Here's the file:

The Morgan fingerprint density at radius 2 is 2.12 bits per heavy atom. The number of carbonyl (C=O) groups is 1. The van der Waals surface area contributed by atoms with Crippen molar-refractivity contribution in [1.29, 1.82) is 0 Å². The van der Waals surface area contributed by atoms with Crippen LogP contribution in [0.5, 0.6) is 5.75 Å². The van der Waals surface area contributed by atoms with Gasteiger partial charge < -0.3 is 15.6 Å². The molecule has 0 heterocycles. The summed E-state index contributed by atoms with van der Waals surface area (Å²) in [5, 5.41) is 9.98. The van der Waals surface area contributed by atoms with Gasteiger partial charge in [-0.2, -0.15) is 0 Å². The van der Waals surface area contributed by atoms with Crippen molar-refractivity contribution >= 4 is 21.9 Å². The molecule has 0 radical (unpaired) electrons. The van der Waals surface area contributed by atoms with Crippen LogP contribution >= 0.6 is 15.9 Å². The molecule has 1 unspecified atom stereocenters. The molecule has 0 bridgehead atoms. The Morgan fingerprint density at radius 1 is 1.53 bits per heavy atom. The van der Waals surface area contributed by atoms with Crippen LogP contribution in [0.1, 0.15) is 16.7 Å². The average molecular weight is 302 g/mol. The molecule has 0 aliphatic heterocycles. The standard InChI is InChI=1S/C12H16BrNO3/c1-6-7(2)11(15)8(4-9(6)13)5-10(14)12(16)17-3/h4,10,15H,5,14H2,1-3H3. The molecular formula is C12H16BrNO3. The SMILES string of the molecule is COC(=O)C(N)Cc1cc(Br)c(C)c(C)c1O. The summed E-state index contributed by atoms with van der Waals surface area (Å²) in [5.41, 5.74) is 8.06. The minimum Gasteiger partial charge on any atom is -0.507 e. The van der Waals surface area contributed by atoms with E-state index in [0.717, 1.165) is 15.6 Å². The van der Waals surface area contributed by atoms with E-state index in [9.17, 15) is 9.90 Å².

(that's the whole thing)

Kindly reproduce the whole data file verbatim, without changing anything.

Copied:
The Morgan fingerprint density at radius 2 is 2.12 bits per heavy atom. The number of carbonyl (C=O) groups is 1. The van der Waals surface area contributed by atoms with Crippen molar-refractivity contribution in [1.29, 1.82) is 0 Å². The van der Waals surface area contributed by atoms with Crippen LogP contribution in [0.5, 0.6) is 5.75 Å². The van der Waals surface area contributed by atoms with Gasteiger partial charge < -0.3 is 15.6 Å². The molecule has 0 heterocycles. The summed E-state index contributed by atoms with van der Waals surface area (Å²) in [5, 5.41) is 9.98. The van der Waals surface area contributed by atoms with Gasteiger partial charge in [-0.2, -0.15) is 0 Å². The van der Waals surface area contributed by atoms with Crippen molar-refractivity contribution >= 4 is 21.9 Å². The molecule has 0 radical (unpaired) electrons. The van der Waals surface area contributed by atoms with Crippen LogP contribution >= 0.6 is 15.9 Å². The molecule has 1 unspecified atom stereocenters. The molecule has 0 bridgehead atoms. The Morgan fingerprint density at radius 1 is 1.53 bits per heavy atom. The van der Waals surface area contributed by atoms with Crippen LogP contribution in [0.1, 0.15) is 16.7 Å². The average molecular weight is 302 g/mol. The molecule has 0 aliphatic heterocycles. The standard InChI is InChI=1S/C12H16BrNO3/c1-6-7(2)11(15)8(4-9(6)13)5-10(14)12(16)17-3/h4,10,15H,5,14H2,1-3H3. The molecular formula is C12H16BrNO3. The SMILES string of the molecule is COC(=O)C(N)Cc1cc(Br)c(C)c(C)c1O. The summed E-state index contributed by atoms with van der Waals surface area (Å²) in [5.41, 5.74) is 8.06. The minimum Gasteiger partial charge on any atom is -0.507 e. The van der Waals surface area contributed by atoms with E-state index in [0.717, 1.165) is 15.6 Å². The van der Waals surface area contributed by atoms with E-state index in [9.17, 15) is 9.90 Å².